Life plan CCRCs, as mentioned above, guarantee that residents will have placement in their community as their needs change. These CCRCs also require a monthly fee, as well as an entrance fee which is paid upfront.

Medicare and Medicaid don’t cover the cost of living in independent living or assisted living communities, and Medicare coverage for skilled nursing care is limited, as well. Some older adults are able to sell their home to cover the entrance fee. Because they eliminate the costs associated with maintaining their home, some seniors find that the monthly fees work out to be similar to or even less than their previous monthly costs. In other cases, the cost of living in a CCRC may exceed an older adult’s previous monthly expenses.

Seniors who don’t want to sell their home immediately may be able to take out a home equity loan to cover a CCRC entrance fee. The entrance fee can be written off as a medical deduction on taxes, which can offset the initial cost somewhat as well. Long-term care insurance plans can be used to cover some or all of the costs of residing at a CCRC in many cases. Coverage or reimbursement varies based on the type of long-term care insurance coverage the senior has, the costs of the continuing care retirement community, and other factors.

Types of CCRC Contracts

After choosing a continuing care retirement community, seniors enter into a contractual agreement with the company that outlines the services provided for the required fees. There are a few common types of contracts used by CCRCs, including:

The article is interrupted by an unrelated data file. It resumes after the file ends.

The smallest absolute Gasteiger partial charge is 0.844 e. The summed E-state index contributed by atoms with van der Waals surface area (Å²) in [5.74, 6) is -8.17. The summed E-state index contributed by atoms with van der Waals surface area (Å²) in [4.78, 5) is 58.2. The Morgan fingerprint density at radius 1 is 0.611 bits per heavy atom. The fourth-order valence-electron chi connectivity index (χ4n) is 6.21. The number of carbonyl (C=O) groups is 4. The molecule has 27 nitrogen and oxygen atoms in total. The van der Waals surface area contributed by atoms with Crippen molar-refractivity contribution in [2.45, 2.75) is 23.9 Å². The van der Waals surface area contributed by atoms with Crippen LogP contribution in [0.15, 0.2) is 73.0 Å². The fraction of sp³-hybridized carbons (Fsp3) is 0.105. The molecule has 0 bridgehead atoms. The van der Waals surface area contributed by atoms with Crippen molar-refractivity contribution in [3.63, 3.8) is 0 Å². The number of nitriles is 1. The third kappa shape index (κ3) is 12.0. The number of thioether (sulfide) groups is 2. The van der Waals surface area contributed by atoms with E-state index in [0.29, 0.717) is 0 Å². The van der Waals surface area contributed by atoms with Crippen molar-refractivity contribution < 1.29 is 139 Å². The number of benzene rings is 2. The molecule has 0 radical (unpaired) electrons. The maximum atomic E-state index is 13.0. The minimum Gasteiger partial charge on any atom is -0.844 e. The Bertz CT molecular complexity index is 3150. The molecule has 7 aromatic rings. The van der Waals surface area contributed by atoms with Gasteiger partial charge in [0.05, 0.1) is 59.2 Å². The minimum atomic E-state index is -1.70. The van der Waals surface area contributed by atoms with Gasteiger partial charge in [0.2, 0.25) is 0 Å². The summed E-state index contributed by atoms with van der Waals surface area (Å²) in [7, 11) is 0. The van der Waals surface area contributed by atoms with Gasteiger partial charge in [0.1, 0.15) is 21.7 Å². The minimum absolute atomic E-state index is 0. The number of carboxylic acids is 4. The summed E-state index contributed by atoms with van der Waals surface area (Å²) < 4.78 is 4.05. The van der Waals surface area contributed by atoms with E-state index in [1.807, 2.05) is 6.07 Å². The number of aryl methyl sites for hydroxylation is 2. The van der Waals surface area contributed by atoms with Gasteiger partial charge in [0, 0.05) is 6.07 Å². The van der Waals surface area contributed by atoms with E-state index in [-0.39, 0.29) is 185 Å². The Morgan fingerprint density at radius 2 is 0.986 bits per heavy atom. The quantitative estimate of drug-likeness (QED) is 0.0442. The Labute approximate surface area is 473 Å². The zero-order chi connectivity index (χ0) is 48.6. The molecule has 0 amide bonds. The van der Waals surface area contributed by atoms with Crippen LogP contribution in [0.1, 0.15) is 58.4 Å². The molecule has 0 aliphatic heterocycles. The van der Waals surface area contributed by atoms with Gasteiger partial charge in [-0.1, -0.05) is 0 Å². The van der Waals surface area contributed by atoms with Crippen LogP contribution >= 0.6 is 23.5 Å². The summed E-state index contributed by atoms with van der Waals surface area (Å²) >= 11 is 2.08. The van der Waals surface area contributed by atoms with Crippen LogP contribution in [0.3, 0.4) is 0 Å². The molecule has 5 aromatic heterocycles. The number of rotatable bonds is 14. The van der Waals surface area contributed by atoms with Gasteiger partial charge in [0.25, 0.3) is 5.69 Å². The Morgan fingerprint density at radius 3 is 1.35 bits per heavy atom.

• Type A, or extensive life care contract: This type of contract includes a complete range of services but also requires the highest fees.
  • Type B, or modified contract: This option offers a more limited set of services. Should a resident require additional services not included in the contract, it results in higher monthly fees.
  • Type C, or fee for service contract: This option often comes with a lower upfront entrance fee but requires residents to pay for higher levels of care, such as assisted living or skilled nursing, should the need arise.
  • Type D, or rental contract: This type of contract is used by rental CCRCs and outlines the services offered for the agreed-upon fee.
  • Type E, or equity contract: This type of contract is an alternative to an upfront entrance fee. Rather than the upfront fee, older adults can enter into an agreement to purchase a share of their unit.

Again, the specific terms may vary from contract to contract, so older adults should review them carefully and consult an experienced elder law attorney before signing.

Continuing care retirement communities are an increasingly popular option for older adults who want to maintain their independence as long as possible while having the peace of mind that their needs will be met as they grow older. CCRCs like Arbors of Hop Brook offer an array of services and amenities to provide a carefree, enjoyable, and convenient lifestyle for older adults who want to maintain a vibrant and active lifestyle long into their golden years.